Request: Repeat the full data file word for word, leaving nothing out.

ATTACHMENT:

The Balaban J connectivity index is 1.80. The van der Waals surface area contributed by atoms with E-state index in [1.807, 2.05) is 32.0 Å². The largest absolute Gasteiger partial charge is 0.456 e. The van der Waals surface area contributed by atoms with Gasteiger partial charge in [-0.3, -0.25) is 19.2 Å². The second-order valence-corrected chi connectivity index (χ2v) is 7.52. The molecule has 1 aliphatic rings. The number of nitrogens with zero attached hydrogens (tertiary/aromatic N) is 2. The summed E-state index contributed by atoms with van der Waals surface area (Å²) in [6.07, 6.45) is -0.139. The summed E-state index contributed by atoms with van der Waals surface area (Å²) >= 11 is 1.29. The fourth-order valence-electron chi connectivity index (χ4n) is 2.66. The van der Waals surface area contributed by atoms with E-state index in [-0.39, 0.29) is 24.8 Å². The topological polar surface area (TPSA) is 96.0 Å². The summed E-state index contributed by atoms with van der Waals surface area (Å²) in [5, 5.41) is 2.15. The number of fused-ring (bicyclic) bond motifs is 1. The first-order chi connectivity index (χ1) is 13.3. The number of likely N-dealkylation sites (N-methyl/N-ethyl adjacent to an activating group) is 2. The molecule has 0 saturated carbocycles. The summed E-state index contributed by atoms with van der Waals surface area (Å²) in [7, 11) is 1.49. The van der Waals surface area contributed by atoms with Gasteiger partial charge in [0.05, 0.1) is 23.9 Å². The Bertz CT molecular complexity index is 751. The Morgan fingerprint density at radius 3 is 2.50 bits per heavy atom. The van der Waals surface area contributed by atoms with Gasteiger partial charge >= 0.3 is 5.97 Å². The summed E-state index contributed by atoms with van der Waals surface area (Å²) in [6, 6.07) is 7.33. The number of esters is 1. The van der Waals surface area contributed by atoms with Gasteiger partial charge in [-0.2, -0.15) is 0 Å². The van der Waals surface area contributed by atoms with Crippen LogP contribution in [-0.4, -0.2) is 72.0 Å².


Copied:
The Balaban J connectivity index is 1.80. The van der Waals surface area contributed by atoms with E-state index in [1.807, 2.05) is 32.0 Å². The largest absolute Gasteiger partial charge is 0.456 e. The van der Waals surface area contributed by atoms with Gasteiger partial charge in [-0.3, -0.25) is 19.2 Å². The second-order valence-corrected chi connectivity index (χ2v) is 7.52. The molecule has 1 aliphatic rings. The number of nitrogens with zero attached hydrogens (tertiary/aromatic N) is 2. The summed E-state index contributed by atoms with van der Waals surface area (Å²) in [6.07, 6.45) is -0.139. The summed E-state index contributed by atoms with van der Waals surface area (Å²) >= 11 is 1.29. The fourth-order valence-electron chi connectivity index (χ4n) is 2.66. The van der Waals surface area contributed by atoms with E-state index in [-0.39, 0.29) is 24.8 Å². The topological polar surface area (TPSA) is 96.0 Å². The summed E-state index contributed by atoms with van der Waals surface area (Å²) in [5, 5.41) is 2.15. The number of fused-ring (bicyclic) bond motifs is 1. The first-order chi connectivity index (χ1) is 13.3. The number of likely N-dealkylation sites (N-methyl/N-ethyl adjacent to an activating group) is 2. The molecule has 0 saturated carbocycles. The summed E-state index contributed by atoms with van der Waals surface area (Å²) in [7, 11) is 1.49. The van der Waals surface area contributed by atoms with Gasteiger partial charge in [0.05, 0.1) is 23.9 Å². The Bertz CT molecular complexity index is 751. The Morgan fingerprint density at radius 3 is 2.50 bits per heavy atom. The van der Waals surface area contributed by atoms with Gasteiger partial charge >= 0.3 is 5.97 Å². The summed E-state index contributed by atoms with van der Waals surface area (Å²) in [6, 6.07) is 7.33. The number of esters is 1. The van der Waals surface area contributed by atoms with Gasteiger partial charge in [-0.2, -0.15) is 0 Å². The van der Waals surface area contributed by atoms with Crippen LogP contribution in [-0.4, -0.2) is 72.0 Å².